PRP therapy is a method that is worth trying before deciding on surgery. Most patients recover after a few rounds of PRP therapy with reasonable results. However, it is not cheap and not very proven. However, do consider PRP therapy as your last resort before turning to surgery as your final resort.

6 Medications Used For Orthopaedic Treatments

Pain is often the first symptom of most orthopaedic problems. A proper diagnosis followed by prompt treatment will need to be administered to patients in the shortest possible  time. However, not all orthopaedic problems will need to be treated by surgery. Medications can help in most cases to reduce swelling, inflammation and pain and allow the patient to continue to lead a high quality lifestyle. Let’s take a look at some of the common medications that are used for orthopaedic treatments.

Nonsteroidal anti-inflammatory drugs (NSAIDS)

Nonsteroidal anti-inflammatory drugs are used to help in pain relief and reduce swelling, tenderness, redness and stiffness following an injury that affects the joints or bones. Common NSAIDS include aspirin, ibuprofen and paracetamol. For minor injuries such as a sprain or strain, NSAIDS are usually sufficient to control and heal it.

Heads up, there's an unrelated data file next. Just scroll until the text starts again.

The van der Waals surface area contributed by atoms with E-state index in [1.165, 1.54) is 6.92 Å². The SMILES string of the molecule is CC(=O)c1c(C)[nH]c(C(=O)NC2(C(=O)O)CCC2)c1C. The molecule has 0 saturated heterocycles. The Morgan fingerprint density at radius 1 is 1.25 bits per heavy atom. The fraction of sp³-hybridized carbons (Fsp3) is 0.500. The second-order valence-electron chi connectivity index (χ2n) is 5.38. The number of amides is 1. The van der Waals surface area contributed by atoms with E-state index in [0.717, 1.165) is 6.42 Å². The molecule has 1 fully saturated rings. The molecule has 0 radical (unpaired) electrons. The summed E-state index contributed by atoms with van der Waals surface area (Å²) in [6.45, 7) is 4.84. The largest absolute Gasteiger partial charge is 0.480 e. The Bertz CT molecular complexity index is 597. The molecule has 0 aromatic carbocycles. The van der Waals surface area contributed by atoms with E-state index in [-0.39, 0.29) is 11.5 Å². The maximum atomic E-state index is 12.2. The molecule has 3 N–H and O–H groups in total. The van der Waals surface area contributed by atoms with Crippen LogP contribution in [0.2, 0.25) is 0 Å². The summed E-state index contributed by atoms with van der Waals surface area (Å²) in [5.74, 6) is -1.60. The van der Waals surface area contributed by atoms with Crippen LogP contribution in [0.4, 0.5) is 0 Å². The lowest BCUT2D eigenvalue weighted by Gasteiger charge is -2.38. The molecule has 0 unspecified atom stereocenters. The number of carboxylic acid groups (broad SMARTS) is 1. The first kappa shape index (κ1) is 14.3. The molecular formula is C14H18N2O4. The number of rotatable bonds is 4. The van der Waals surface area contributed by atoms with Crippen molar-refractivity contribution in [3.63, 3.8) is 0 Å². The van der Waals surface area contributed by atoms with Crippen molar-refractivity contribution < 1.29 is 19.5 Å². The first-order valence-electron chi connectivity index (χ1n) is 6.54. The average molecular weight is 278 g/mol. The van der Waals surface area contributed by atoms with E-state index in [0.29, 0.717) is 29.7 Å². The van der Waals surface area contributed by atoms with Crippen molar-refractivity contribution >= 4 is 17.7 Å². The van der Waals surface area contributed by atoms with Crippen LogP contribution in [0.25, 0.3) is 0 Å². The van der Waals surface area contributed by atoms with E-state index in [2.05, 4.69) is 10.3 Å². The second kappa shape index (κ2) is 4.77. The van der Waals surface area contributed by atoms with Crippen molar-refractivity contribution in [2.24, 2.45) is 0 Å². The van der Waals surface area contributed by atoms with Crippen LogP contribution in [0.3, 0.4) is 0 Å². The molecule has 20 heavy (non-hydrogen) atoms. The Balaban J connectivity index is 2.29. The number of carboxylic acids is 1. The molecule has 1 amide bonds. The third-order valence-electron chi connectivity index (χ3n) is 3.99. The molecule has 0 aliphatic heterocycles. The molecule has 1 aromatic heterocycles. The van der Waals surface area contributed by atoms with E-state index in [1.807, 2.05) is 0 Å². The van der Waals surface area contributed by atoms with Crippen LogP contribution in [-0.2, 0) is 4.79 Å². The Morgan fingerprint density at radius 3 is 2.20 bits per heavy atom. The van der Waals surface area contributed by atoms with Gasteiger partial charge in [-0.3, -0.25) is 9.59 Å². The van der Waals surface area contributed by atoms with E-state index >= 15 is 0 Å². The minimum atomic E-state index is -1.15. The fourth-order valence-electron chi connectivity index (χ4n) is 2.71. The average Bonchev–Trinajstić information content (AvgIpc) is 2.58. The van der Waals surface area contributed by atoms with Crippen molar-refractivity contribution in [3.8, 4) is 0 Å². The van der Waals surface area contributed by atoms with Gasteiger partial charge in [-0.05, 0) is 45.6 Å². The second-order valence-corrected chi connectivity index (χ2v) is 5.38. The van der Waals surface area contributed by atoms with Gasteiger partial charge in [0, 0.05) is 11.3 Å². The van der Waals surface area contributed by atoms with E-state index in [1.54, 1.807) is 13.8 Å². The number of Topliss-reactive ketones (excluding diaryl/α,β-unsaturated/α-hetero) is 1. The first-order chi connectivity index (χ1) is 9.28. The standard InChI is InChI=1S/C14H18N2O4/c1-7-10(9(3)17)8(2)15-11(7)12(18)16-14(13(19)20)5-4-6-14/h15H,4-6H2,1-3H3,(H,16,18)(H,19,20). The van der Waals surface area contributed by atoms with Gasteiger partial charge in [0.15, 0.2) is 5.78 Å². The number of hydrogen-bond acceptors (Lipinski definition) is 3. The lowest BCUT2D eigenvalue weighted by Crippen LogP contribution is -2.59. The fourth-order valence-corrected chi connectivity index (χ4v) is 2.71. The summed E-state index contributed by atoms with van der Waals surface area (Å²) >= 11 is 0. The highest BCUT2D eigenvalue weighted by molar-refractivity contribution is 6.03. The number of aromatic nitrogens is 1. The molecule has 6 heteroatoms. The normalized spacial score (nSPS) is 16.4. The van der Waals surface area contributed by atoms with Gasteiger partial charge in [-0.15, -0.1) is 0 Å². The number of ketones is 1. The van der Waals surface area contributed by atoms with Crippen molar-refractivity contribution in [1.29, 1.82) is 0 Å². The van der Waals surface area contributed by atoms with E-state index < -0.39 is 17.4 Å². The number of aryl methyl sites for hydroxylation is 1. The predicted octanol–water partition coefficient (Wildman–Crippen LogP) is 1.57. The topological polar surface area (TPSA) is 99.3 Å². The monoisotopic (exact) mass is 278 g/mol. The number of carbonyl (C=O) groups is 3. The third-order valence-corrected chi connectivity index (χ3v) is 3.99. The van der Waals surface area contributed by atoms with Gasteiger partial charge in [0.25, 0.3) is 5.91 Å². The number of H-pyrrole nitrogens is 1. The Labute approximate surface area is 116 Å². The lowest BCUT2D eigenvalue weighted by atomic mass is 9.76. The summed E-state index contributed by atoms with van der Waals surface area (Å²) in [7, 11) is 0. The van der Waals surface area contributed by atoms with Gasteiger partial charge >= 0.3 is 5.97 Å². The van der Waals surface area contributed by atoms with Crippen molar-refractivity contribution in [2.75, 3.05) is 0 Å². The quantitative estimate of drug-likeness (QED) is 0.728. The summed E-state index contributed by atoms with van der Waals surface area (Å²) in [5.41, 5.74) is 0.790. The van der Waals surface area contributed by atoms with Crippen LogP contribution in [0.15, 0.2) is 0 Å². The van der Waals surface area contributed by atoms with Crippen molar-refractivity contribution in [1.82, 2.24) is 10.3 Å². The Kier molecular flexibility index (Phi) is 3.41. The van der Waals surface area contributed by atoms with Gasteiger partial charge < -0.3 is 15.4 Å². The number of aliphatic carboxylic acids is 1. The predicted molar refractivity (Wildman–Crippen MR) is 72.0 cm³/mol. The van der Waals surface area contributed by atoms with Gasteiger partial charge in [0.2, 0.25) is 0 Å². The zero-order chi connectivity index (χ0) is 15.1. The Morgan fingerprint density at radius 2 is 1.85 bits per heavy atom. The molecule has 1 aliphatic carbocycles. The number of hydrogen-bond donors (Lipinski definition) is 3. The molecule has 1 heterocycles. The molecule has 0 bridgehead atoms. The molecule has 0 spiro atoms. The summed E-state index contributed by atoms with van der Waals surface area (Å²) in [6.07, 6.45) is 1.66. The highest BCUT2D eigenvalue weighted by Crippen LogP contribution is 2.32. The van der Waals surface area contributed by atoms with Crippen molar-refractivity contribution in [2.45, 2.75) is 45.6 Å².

Anti-depressants

An orthopaedic injury can be a huge blow for most people, especially those who are active in sports. It can result in the need to make huge changes in daily activities and this can cause depression is some people. As a result, anti-depressant drugs such as Prozac, Zoloft and Zyban are often prescribed to patients who are at a higher risk of depression.

Anti-seizure

Injuries to the nerves can cause a lot of unwanted and sudden pain. Most of the time, the pain can be described as a sudden stabbing pain and this will eventually lead to seizure. Therefore, anti-seizure drugs will be prescribed to patients to prevent this from happening. Common anti-seizure drugs include Gabapentin, Carbamazepine and Topiramate.

Pain relievers

Pain relievers help to reduce inflammation and bring down swelling and tenderness. Pain relievers act by either blocking the nerve from sending information to the brain or changing the sensory meaning of pain,  reducing pain dramatically.

Corticosteroids

A single corticosteroids injection can help to provide pain relief for up to 6 months. Corticosteroids treatments can be administered either orally or through injections and injections are the most preferred method as the drug is passed directly to the inflamed tissue. Corticosteroids are not meant to be used for a long period of time as they can cause serious side effects.

Anti-osteoporosis

Osteoporosis occurs mainly due to ageing. This is due to the reduced intake of calcium and that causes the bones to get thinner and thinner. Over time, it will lead to a reduced bone density and increase the risk of bone fractures. Anti-osteoporosis drugs act by injecting a concentrated amount of calcium and bone forming cells to reduce bone thinning and increase calcium content.

Drugs are prescribed based on many different factors such as medical history, allergy, age and severity of orthopaedic injury. Instead of surgery, some minor injuries can be easily treated with medication.